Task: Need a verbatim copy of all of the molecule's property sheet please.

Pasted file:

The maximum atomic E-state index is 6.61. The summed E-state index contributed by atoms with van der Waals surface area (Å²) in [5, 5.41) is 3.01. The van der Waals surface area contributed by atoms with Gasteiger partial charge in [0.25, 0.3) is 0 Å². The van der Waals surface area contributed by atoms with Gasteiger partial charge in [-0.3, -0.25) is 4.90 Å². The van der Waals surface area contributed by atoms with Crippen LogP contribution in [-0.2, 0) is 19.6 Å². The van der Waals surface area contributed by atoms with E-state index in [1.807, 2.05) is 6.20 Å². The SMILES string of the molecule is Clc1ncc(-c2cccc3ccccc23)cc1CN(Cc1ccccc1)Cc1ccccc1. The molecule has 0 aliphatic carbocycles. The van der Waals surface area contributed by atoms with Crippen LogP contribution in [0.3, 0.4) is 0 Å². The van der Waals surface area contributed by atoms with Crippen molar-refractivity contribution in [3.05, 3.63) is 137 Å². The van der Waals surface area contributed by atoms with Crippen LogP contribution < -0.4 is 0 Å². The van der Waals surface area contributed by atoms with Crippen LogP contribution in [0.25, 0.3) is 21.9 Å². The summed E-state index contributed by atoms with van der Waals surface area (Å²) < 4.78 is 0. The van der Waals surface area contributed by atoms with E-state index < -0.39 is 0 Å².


The maximum atomic E-state index is 6.61. The summed E-state index contributed by atoms with van der Waals surface area (Å²) in [5, 5.41) is 3.01. The van der Waals surface area contributed by atoms with Gasteiger partial charge in [0.25, 0.3) is 0 Å². The van der Waals surface area contributed by atoms with Gasteiger partial charge in [-0.3, -0.25) is 4.90 Å². The van der Waals surface area contributed by atoms with Crippen LogP contribution in [-0.2, 0) is 19.6 Å². The van der Waals surface area contributed by atoms with E-state index in [1.807, 2.05) is 6.20 Å². The SMILES string of the molecule is Clc1ncc(-c2cccc3ccccc23)cc1CN(Cc1ccccc1)Cc1ccccc1. The molecule has 0 aliphatic carbocycles. The van der Waals surface area contributed by atoms with Crippen LogP contribution in [0.3, 0.4) is 0 Å². The van der Waals surface area contributed by atoms with Crippen molar-refractivity contribution in [3.05, 3.63) is 137 Å². The van der Waals surface area contributed by atoms with Crippen LogP contribution < -0.4 is 0 Å². The van der Waals surface area contributed by atoms with Crippen LogP contribution in [0.25, 0.3) is 21.9 Å². The summed E-state index contributed by atoms with van der Waals surface area (Å²) < 4.78 is 0. The van der Waals surface area contributed by atoms with E-state index < -0.39 is 0 Å².